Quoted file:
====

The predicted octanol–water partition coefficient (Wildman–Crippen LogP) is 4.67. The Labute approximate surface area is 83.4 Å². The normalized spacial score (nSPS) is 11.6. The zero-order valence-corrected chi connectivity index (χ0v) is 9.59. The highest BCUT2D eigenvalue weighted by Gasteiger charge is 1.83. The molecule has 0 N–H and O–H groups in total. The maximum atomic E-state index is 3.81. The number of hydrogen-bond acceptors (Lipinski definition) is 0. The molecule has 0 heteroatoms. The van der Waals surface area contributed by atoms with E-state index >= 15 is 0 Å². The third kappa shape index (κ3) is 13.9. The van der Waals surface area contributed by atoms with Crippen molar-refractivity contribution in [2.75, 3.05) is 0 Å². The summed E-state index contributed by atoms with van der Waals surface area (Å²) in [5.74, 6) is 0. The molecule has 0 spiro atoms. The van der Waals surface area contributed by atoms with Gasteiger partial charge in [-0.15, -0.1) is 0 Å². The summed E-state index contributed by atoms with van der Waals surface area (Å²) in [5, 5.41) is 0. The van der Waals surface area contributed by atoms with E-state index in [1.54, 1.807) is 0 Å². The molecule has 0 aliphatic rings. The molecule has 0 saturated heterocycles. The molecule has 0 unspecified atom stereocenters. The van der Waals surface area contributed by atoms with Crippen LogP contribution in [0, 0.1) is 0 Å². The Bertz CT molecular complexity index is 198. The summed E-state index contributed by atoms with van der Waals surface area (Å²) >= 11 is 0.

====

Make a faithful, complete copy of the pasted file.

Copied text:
The predicted octanol–water partition coefficient (Wildman–Crippen LogP) is 4.67. The Labute approximate surface area is 83.4 Å². The normalized spacial score (nSPS) is 11.6. The zero-order valence-corrected chi connectivity index (χ0v) is 9.59. The highest BCUT2D eigenvalue weighted by Gasteiger charge is 1.83. The molecule has 0 N–H and O–H groups in total. The maximum atomic E-state index is 3.81. The number of hydrogen-bond acceptors (Lipinski definition) is 0. The molecule has 0 heteroatoms. The van der Waals surface area contributed by atoms with E-state index >= 15 is 0 Å². The third kappa shape index (κ3) is 13.9. The van der Waals surface area contributed by atoms with Crippen molar-refractivity contribution in [2.75, 3.05) is 0 Å². The summed E-state index contributed by atoms with van der Waals surface area (Å²) in [5.74, 6) is 0. The molecule has 0 spiro atoms. The van der Waals surface area contributed by atoms with Gasteiger partial charge in [-0.15, -0.1) is 0 Å². The summed E-state index contributed by atoms with van der Waals surface area (Å²) in [5, 5.41) is 0. The van der Waals surface area contributed by atoms with E-state index in [1.54, 1.807) is 0 Å². The molecule has 0 aliphatic rings. The molecule has 0 saturated heterocycles. The molecule has 0 unspecified atom stereocenters. The van der Waals surface area contributed by atoms with Crippen LogP contribution in [0, 0.1) is 0 Å². The Bertz CT molecular complexity index is 198. The summed E-state index contributed by atoms with van der Waals surface area (Å²) >= 11 is 0.